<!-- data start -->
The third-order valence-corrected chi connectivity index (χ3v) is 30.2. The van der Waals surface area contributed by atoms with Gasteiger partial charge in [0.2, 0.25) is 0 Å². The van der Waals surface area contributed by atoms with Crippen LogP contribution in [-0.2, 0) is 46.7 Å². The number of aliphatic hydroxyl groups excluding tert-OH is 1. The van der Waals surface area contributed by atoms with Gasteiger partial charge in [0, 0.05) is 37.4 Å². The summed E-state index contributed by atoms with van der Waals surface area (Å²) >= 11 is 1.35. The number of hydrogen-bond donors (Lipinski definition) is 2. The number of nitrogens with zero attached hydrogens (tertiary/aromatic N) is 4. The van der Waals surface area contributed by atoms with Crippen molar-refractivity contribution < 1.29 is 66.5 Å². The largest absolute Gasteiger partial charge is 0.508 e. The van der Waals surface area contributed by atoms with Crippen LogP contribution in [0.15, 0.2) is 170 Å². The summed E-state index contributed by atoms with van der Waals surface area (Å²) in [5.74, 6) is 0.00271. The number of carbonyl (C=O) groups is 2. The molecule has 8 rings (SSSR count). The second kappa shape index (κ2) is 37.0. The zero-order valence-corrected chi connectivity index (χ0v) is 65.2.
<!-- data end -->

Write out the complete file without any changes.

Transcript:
The third-order valence-corrected chi connectivity index (χ3v) is 30.2. The van der Waals surface area contributed by atoms with Gasteiger partial charge in [0.2, 0.25) is 0 Å². The van der Waals surface area contributed by atoms with Crippen LogP contribution in [-0.2, 0) is 46.7 Å². The number of aliphatic hydroxyl groups excluding tert-OH is 1. The van der Waals surface area contributed by atoms with Gasteiger partial charge in [0, 0.05) is 37.4 Å². The summed E-state index contributed by atoms with van der Waals surface area (Å²) >= 11 is 1.35. The number of hydrogen-bond donors (Lipinski definition) is 2. The number of nitrogens with zero attached hydrogens (tertiary/aromatic N) is 4. The van der Waals surface area contributed by atoms with Crippen molar-refractivity contribution < 1.29 is 66.5 Å². The largest absolute Gasteiger partial charge is 0.508 e. The van der Waals surface area contributed by atoms with Crippen LogP contribution in [0.15, 0.2) is 170 Å². The summed E-state index contributed by atoms with van der Waals surface area (Å²) in [5.74, 6) is 0.00271. The number of carbonyl (C=O) groups is 2. The molecule has 8 rings (SSSR count). The second kappa shape index (κ2) is 37.0. The zero-order valence-corrected chi connectivity index (χ0v) is 65.2.